Cosmetic Surgery Magazine - A Surgeons Perspective

How old you look depends on many factors including your genes, weight, facial bone structure, health, exposure to UV light, smoking, etc. Some of these are clearly determined by your lifestyle and some are not. Surgical intervention, invasive and non-invasive, can effect many, but not all of them. All treatments have their limitations but, if used in combination, can produce excellent results.
For younger patients, it is possible to offer non-invasive treatments, whereas for the older patient surgery is the main option. When assessing a potential patient one has to determine the extent of their ageing as well as the degree of desired improvement.
The main components of ageing are the skin, soft tissues, bone structure, as well as facial balance.
Skin is extremely important in ageing and the presence of wrinkles and poor skin texture will indicate the patient's age. In early stages it may be possible to improve wrinkles with Botox, fillers and retinoic cream, as well as superficial fruit acid peels. However, their impact on improvement can be made with so-called skin resurfacing, such as laser or chemical peeling. Laser resurfacing has been around for some time now but it is not my first-choice treatment for several reasons. Although it removes most wrinkles it does not improve skin texture and, in some cases leads to permanent loss of skin pigment. The other issue is healing which is very distressing to patients and more likely to lead to infection and delayed healing. However, it is still the choice treatment for acne scarring and very deep wrinkles.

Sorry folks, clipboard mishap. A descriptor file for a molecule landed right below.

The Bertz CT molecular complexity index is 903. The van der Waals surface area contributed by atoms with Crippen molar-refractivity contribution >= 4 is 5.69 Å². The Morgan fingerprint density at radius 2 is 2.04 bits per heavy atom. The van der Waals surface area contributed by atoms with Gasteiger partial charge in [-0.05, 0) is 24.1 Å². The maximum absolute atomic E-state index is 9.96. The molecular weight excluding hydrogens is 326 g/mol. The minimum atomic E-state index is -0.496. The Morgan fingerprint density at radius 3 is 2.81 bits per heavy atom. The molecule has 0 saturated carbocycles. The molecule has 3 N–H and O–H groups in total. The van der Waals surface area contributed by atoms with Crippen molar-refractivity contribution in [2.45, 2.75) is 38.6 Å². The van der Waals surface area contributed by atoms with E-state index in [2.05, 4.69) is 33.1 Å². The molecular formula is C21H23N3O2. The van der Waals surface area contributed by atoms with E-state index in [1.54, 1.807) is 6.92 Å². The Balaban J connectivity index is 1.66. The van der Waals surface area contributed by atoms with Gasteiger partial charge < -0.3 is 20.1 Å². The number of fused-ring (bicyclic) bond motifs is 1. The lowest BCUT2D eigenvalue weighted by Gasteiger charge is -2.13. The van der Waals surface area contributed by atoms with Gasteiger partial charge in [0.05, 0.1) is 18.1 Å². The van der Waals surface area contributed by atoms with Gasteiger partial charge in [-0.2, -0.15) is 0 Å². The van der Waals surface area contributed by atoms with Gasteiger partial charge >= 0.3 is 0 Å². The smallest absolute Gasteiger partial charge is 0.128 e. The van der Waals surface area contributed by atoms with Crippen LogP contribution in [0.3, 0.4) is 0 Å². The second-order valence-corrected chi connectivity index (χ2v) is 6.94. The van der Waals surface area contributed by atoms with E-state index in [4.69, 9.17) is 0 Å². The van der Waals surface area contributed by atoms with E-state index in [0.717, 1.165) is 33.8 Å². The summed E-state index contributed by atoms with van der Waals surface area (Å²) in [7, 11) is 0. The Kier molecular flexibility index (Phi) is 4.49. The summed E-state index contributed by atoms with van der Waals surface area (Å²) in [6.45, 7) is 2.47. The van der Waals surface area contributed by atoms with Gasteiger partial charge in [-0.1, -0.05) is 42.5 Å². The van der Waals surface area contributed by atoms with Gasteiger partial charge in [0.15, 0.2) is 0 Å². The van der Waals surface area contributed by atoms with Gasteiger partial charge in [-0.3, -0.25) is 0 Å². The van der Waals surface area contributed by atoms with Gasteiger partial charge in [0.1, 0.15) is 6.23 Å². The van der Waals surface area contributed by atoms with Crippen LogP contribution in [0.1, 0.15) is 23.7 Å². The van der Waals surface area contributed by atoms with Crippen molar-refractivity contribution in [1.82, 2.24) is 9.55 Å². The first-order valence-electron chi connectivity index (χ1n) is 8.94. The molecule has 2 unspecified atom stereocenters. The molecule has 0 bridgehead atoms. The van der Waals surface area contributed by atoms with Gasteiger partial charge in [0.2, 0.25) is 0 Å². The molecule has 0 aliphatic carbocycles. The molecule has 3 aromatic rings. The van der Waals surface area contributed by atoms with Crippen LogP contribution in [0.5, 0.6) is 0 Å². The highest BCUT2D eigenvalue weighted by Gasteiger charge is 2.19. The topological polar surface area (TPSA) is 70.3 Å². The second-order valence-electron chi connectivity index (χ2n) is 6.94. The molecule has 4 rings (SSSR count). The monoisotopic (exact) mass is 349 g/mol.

Chemical peeling of any significance has to be either medium or deep. Deep peeling with phemol and crotton oil has its place for severe actinic damage and wrinkling. However, the recovery is slow, and the loss of natural skin pigment is a real possibility.
Medium chemical peels appear to be a happy medium in peeling because of their rapid healing and very low complication rate. The best among medium peels is trichloroacetic acid. At a certain concentration it can achieve excellent results after a relatively short healing period, with low incidence of complications and high patient compliance.
Brows are often forgotten in facial rejuvenation. If low in position they can affect the appearance of upper eyelids, making them look saggy, and have an overall effect on the shape of the face as a whole. A smooth forehead, free of frowning, and brows in the normal position has a youthful and rested effect. Modern brow lifting is carried out through keyhole surgery, remarkably devoid of any visible scars and gives a natural appearance. In combination with a facelift this procedure has an excellent effect, but can be done in isolation, especially in the younger patient.
Surgically, the next area of attention is the eyelids. These are usually the first to age because of continuous muscle activity and because of inherited fat herniation that becomes more apparent with increasing age. These changes results in a tired and aged look.
Although blepharoplasty is an old and established procedure much of it is carried out with a simple concept of removing fat and skin. In most cases this leads to an operated and "hollow" appearance.
Current blepharoplasty is based upon the understanding of the ageing process and recognition of what makes them youthful and beautiful. Good blepharoplasty depends on inconspicuous scars, preservation of natural eye shape and restoration of youthful contour. The current trend in lower eyelid rejuvenation is conservation of fat and repair of weak tissues which lead to the tell-tale signs of ageing. This technique is significantly more technically demanding and failure to adhere to good surgical practice can lead to significant post-operative problems.